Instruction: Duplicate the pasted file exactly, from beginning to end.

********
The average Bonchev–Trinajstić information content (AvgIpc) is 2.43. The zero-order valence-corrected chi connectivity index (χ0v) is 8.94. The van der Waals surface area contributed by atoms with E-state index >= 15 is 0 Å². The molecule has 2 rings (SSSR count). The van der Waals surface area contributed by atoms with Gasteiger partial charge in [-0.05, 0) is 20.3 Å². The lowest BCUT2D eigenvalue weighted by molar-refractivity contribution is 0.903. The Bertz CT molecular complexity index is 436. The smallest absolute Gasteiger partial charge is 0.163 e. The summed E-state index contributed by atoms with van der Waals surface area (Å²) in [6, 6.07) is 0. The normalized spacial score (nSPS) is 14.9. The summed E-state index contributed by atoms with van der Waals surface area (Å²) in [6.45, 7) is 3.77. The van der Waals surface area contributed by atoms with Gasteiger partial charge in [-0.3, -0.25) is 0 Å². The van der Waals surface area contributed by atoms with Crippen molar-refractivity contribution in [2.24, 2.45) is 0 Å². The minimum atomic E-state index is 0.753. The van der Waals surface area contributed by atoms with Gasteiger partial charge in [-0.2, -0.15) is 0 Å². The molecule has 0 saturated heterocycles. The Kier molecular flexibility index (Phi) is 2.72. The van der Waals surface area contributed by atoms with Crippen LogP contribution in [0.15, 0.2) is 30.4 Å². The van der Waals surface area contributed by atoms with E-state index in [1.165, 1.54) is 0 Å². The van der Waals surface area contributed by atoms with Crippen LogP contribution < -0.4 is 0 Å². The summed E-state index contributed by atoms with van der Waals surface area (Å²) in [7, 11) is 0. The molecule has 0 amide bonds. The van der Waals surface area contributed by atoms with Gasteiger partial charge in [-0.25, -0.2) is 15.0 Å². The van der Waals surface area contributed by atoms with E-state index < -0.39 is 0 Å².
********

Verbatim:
The average Bonchev–Trinajstić information content (AvgIpc) is 2.43. The zero-order valence-corrected chi connectivity index (χ0v) is 8.94. The van der Waals surface area contributed by atoms with E-state index >= 15 is 0 Å². The molecule has 2 rings (SSSR count). The van der Waals surface area contributed by atoms with Gasteiger partial charge in [-0.05, 0) is 20.3 Å². The lowest BCUT2D eigenvalue weighted by molar-refractivity contribution is 0.903. The Bertz CT molecular complexity index is 436. The smallest absolute Gasteiger partial charge is 0.163 e. The summed E-state index contributed by atoms with van der Waals surface area (Å²) in [6, 6.07) is 0. The normalized spacial score (nSPS) is 14.9. The summed E-state index contributed by atoms with van der Waals surface area (Å²) in [6.45, 7) is 3.77. The van der Waals surface area contributed by atoms with Gasteiger partial charge in [-0.3, -0.25) is 0 Å². The van der Waals surface area contributed by atoms with Crippen molar-refractivity contribution in [2.24, 2.45) is 0 Å². The minimum atomic E-state index is 0.753. The van der Waals surface area contributed by atoms with Gasteiger partial charge in [-0.2, -0.15) is 0 Å². The molecule has 0 saturated heterocycles. The Kier molecular flexibility index (Phi) is 2.72. The van der Waals surface area contributed by atoms with Crippen LogP contribution in [0.15, 0.2) is 30.4 Å². The van der Waals surface area contributed by atoms with E-state index in [1.165, 1.54) is 0 Å². The van der Waals surface area contributed by atoms with Crippen LogP contribution < -0.4 is 0 Å². The summed E-state index contributed by atoms with van der Waals surface area (Å²) in [7, 11) is 0. The molecule has 0 amide bonds. The van der Waals surface area contributed by atoms with Gasteiger partial charge in [-0.25, -0.2) is 15.0 Å². The van der Waals surface area contributed by atoms with E-state index < -0.39 is 0 Å².